This is in response to a comment from Todd’s excellent posting “SCOTUS ‘Too Conservative‘ ”
No matter how short I cut the comment, it wouldn’t “take” and it’s a valuable bit of information from the debate that surrounded the adoption of the Constitution. Here’s the comment:
# William A. Stoddart Says:
July 29th, 2007 at 11:15 am
It is just plain stupid that Supreme Court justices are appionted for life. If a President has the opportunity to appoint a couple of justices, like “The Decider” has, these appointments can effect future generations. It runs against our constitutionally established democracy to have the political leanings of one president effect the course of the nation for 30 years or longer. No governmental appointee should have the gaurantee of a lifetime position. Even when they become seriously ill or senile they currently can’t be forced from the bench unless they volunteer to do so. This practice gives the federal judiciary an unfair advantage in our system of checks and balances. Perhaps 10 years would be a fair benchmark for a Supreme Court judges tenure.
Here was the response to that argument. It’s not meant as a refutation of Mr. Stoddart, but as information on which to base a discussion. From the Federalist Papers:
FEDERALIST No. 78
The Judiciary Department
From McLEAN’S Edition, New York.
Whoever attentively considers the different departments of power must perceive, that, in a government in which they are separated from each other, the judiciary, from the nature of its functions, will always be the least dangerous to the political rights of the Constitution; because it will be least in a capacity to annoy or injure them. The Executive not only dispenses the honors, but holds the sword of the community. The legislature not only commands the purse, but prescribes the rules by which the duties and rights of every citizen are to be regulated. The judiciary, on the contrary, has no influence over either the sword or the purse; no direction either of the strength or of the wealth of the society; and can take no active resolution whatever. It may truly be said to have neither FORCE nor WILL, but merely judgment; and must ultimately depend upon the aid of the executive arm even for the efficacy of its judgments.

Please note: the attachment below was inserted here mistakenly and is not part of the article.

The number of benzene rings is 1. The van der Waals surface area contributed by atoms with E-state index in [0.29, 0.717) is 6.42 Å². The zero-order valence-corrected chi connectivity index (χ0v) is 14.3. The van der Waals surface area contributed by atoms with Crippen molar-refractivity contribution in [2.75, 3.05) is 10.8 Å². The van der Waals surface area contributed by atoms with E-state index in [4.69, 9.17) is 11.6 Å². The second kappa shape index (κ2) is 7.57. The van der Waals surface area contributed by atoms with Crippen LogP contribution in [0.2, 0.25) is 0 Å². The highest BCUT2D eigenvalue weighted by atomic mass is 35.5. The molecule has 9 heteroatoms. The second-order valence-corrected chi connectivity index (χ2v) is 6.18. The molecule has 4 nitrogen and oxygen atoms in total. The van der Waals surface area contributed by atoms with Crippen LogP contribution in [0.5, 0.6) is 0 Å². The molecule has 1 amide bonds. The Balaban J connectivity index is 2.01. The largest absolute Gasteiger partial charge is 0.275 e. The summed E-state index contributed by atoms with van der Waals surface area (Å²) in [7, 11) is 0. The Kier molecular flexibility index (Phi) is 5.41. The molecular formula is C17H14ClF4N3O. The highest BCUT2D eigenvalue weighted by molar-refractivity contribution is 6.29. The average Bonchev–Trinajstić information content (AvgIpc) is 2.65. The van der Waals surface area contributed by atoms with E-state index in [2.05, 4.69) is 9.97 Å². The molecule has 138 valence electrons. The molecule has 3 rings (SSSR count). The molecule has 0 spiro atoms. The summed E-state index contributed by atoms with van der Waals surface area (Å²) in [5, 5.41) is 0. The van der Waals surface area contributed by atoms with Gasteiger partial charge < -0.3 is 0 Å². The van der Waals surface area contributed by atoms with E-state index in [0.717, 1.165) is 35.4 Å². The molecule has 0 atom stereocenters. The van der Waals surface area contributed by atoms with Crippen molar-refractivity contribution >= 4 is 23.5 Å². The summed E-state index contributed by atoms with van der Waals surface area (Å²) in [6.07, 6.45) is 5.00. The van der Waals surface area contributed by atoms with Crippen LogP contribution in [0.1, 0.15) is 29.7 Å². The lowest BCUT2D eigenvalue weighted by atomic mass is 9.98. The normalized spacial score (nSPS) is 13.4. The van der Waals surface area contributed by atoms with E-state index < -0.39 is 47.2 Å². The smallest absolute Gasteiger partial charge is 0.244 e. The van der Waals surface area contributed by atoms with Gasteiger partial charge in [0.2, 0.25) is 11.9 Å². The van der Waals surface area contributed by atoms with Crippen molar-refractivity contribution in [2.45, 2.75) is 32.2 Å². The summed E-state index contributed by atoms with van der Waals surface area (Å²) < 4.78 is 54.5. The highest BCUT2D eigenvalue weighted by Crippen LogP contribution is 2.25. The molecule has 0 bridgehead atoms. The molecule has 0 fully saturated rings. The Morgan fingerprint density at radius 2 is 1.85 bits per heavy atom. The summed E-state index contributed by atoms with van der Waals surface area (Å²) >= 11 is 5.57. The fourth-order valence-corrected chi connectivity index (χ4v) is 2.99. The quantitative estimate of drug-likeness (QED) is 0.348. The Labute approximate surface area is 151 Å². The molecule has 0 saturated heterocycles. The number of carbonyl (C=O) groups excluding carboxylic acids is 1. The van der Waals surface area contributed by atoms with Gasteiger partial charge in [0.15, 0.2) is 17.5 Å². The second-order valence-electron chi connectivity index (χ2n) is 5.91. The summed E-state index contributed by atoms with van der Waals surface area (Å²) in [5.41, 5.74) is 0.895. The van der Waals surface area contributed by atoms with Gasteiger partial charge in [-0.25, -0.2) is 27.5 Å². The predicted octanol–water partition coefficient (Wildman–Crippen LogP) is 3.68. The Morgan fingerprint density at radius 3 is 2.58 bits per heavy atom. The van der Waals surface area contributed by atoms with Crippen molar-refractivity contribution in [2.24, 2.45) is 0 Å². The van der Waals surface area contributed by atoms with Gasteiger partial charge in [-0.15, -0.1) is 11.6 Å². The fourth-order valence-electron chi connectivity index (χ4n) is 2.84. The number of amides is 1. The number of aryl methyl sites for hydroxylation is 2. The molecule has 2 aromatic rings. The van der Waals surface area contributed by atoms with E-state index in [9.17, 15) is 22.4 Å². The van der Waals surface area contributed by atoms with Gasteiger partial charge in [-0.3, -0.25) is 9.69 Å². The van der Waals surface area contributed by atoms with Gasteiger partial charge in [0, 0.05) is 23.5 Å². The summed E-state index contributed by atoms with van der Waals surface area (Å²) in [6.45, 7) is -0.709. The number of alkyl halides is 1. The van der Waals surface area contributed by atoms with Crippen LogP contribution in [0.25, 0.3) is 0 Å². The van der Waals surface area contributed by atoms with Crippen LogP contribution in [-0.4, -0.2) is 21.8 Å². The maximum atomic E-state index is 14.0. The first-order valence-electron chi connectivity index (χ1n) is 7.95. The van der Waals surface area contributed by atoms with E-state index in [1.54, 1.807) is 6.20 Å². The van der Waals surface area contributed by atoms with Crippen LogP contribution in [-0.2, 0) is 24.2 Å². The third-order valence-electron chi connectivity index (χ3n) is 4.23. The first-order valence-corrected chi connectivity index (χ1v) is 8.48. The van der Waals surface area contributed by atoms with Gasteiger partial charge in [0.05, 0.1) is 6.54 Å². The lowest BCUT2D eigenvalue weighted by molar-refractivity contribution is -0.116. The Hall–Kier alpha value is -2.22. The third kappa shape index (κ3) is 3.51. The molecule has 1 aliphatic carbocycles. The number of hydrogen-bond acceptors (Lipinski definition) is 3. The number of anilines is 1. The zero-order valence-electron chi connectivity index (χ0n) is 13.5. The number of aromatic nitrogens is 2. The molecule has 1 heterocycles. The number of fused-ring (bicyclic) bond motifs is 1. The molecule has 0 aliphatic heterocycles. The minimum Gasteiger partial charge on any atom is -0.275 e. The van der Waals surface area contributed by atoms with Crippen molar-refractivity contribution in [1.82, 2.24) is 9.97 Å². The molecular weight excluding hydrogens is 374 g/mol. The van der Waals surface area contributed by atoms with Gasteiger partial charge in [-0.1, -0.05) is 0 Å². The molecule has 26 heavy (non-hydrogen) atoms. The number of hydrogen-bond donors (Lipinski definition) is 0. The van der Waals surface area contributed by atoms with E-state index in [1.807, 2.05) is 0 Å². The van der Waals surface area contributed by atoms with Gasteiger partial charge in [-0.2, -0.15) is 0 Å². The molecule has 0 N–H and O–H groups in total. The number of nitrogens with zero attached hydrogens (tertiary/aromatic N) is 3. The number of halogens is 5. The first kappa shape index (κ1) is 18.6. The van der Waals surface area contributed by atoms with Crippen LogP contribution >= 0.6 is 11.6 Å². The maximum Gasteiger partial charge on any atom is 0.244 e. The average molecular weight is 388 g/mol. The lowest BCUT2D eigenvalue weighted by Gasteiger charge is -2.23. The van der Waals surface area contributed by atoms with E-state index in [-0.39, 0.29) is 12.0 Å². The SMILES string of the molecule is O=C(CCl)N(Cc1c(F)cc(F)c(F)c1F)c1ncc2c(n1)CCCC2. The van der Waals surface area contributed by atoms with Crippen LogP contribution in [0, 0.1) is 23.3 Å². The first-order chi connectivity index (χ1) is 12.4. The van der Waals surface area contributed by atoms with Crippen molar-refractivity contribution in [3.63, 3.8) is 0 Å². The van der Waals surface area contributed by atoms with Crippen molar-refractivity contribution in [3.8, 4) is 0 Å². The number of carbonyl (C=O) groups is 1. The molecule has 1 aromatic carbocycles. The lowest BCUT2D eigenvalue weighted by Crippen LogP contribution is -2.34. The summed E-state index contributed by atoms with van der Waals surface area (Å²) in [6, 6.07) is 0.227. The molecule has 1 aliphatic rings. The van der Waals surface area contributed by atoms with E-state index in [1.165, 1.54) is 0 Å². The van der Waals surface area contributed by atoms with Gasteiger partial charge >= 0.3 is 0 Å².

If, then, the courts of justice are to be considered as the bulwarks of a limited Constitution against legislative encroachments, this consideration will afford a strong argument for the permanent tenure of judicial offices, since nothing will contribute so much as this to that independent spirit in the judges which must be essential to the faithful performance of so arduous a duty.
There is yet a further and a weightier reason for the permanency of the judicial offices, which is deducible from the nature of the qualifications they require. It has been frequently remarked, with great propriety, that a voluminous code of laws is one of the inconveniences necessarily connected with the advantages of a free government. To avoid an arbitrary discretion in the courts, it is indispensable that they should be bound down by strict rules and precedents, which serve to define and point out their duty in every particular case that comes before them; and it will readily be conceived from the variety of controversies which grow out of the folly and wickedness of mankind, that the records of those precedents must unavoidably swell to a very considerable bulk, and must demand long and laborious study to acquire a competent knowledge of them. …
Upon the whole, there can be no room to doubt that the convention acted wisely in copying from the models of those constitutions which have established GOOD BEHAVIOR as the tenure of their judicial offices, in point of duration; and that so far from being blamable on this account, their plan would have been inexcusably defective, if it had wanted this important feature of good government. The experience of Great Britain affords an illustrious comment on the excellence of the institution.